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News in Science

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  • #51
    Re: News in Science

    Sci News
    Sept 26 2014

    Stone Tool Discovery in Armenia Gives Insight into Human Innovation
    325,000 Years Ago
    Sep 27, 2014 by

    An analysis of about 3,000 stone tools from a 325,000-year-old
    archaeological site near the village of Nor Geghi in the Kotayk
    Province of Armenia challenges the theory held by many scientists that
    the so-called Levallois stone tool-making technique was invented in
    Africa and then spread across the world as the human population

    This image shows stone tools found at the site of Nor Geghi, Armenia:
    top - biface tool; bottom - a Levallois core. Image credit: (c) Dan

    Named after flint tools discovered in the 19th century in the
    Levallois-Perret suburb of Paris in France, Levallois technique is a
    distinctive style of flint knapping developed by early humans during
    the Paleolithic.

    This technique involves the multistage shaping of a mass of stone in
    preparation to detach a flake of predetermined size and shape from a
    single preferred surface.

    Many anthropologists argue that Levallois technique was invented in
    Africa more than 300,000 years ago and spread to Eurasia with
    expanding human populations, replacing a more basic type of technology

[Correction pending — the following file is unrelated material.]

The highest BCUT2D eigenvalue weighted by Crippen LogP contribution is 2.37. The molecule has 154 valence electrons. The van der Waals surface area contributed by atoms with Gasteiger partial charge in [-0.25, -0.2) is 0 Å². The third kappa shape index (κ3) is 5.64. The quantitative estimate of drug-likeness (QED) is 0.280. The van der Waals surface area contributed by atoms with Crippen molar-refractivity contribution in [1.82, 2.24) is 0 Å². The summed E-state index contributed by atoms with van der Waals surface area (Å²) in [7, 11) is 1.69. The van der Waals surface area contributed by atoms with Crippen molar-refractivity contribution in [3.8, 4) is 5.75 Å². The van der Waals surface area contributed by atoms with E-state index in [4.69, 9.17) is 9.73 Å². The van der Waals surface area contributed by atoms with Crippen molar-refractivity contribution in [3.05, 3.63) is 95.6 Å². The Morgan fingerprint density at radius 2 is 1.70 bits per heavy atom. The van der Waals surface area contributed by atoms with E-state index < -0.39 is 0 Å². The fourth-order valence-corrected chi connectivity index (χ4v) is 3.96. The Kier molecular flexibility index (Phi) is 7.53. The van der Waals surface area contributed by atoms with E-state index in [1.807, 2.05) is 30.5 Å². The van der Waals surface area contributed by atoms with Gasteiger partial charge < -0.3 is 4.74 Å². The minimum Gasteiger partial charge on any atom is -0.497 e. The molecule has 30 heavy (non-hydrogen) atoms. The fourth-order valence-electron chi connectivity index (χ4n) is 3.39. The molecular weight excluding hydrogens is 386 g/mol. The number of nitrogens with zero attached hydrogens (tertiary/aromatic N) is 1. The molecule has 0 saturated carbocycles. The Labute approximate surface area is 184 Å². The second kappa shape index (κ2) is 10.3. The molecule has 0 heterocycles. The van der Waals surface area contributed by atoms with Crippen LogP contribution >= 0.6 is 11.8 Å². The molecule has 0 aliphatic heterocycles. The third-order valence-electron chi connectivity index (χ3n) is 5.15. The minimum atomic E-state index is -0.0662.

- biface technique - in which a raw block of stone is shaped through
    the serial removal of interrelated flakes until the remaining volume
    takes on a desired form, such as a hand axe.

    But now a team of archaeologists and anthropologists from the United
    States and Europe led by Dr Daniel Adler of the University of
    Connecticut has discovered at the Armenian archaeological site of Nor
    Geghi that Levallois tools already existed there between 325,000 and
    335,000 years ago, suggesting that local populations developed them
    out of biface technique, which was also found at the site.

    The co-existence of the two techniques provides the first clear
    evidence that local populations developed Levallois technique out of
    existing biface technique.

    "The discovery of thousands of stone artifacts preserved at this
    unique site provides a major new insight into how Stone Age tools